Five Sisters Battle Ageism from Behind the Camera

The filming of the short-form film comedy series “Old Guy” was a family affair. The writer and directors are a mother and her five daughters, and the star, their father. It was made in partnership with students at Tufts University, making it an all-generation affair as well. The whole point of the six-film series that lasts a total of 25 minutes was to fight ageism in the media, so it makes sense that’s it’s the brainchild of a purposeful intergenerational effort.

The directors (Jennifer, Gabrielle, Maria, Ursula and Charity Burton) make up the company Five Sisters Productions, their father Roger Burton stars as Harry, along with Peri Gilpin (Roz from “Frasier”) who plays Harry’s agent); the writer is Gabrielle Burton, who also acts as his wife in the films. The short films tell the story of Harry retiring from a conventional career and deciding to re-engage with his first love, which is acting.

Told as a comedy, in the series Harry quickly runs into rampant ageism in the hiring process and roles he is offered (which he accepts). But what becomes clear when watching all episodes back-to-back is that Harry becomes increasingly disillusioned with show business as he begins to question the roles he’s being given and how they play onscreen. His wife is a consistent voice of reason throughout.

The film was the senior Burtons’ idea, stemming from Roger’s personal experience retiring as a university professor, moving to LA and being “discovered” at a party while in his 70s, leading to his “third act” as a successful character actor in film and television (“Shameless,” “Baskets,” etc.).

In a recent interview, four of the Five Sisters spoke about their motivations behind making such a series and why fighting ageism is on their agenda.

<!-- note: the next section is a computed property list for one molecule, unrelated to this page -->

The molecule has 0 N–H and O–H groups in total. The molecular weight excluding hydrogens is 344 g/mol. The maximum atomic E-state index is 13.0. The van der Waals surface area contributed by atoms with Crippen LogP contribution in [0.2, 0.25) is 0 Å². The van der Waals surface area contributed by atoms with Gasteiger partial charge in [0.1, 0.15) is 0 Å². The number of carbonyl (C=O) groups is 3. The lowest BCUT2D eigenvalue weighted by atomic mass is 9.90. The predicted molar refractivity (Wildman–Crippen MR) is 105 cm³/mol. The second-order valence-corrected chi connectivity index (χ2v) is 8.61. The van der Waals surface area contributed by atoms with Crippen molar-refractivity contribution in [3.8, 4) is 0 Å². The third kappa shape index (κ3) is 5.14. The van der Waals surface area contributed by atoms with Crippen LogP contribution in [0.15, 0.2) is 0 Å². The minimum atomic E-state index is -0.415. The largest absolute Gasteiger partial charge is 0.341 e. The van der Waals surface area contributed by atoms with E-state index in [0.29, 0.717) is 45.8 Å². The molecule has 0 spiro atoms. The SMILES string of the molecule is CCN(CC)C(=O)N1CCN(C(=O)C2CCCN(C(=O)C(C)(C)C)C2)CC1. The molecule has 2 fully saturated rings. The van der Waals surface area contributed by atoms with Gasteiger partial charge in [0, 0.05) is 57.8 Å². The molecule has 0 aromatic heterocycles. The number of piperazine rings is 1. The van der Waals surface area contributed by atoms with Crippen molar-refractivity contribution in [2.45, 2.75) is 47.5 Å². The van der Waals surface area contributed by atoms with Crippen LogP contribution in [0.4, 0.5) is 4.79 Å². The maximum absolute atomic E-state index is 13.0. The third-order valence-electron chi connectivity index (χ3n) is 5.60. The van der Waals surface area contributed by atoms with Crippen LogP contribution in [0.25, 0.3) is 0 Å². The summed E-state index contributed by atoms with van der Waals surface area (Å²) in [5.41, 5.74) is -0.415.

‘So often the character’s name was “Old Guy” or “Old Old Guy.” ’

“The entire project was conceived as cross-generational,” said Gabrielle, explaining that Jennifer, a professor at Tufts, brought the Five Sisters in to work with her students and mentor them in the film process. “The college students were studying the representation of age on screen, and how to acknowledge the reality, without being reductive, or erasing the complexity and richness in the lives of older adults,” said Gabrielle.

The sisters still receive notes from students about ageism they find in the media, now that their eyes have been opened.

Conscientious Filmmaking

Like many happy families, the Five Sisters tend to talk together and over one another in rapid succession as they describe the films. “Our father was a psychology professor, our mom a writer who wrote novels and was interested in screenwriting and they moved to LA together after he retired,” said Maria.

“I was acting and he came to my agent to audition for commercials,” said Ursula. “And immediately began working all the time—on ‘Fargo,’ on ‘Baskets,’ etc.”

“But so often the character’s name was’ Old Guy’ or ‘Old Old Guy,’ ” said Maria. “So, [the storyline of ‘Old Guy’ is] mirroring his experience in real life. But he had to be strong to play these parts, as he’d have to do prat falls, or suddenly die. He was very strong and vital in real life, but noticed the parts for older people were always playing on stereotypes. Mom was like, ‘This is weird, the joke is the same over and over again in so many shows.’ ”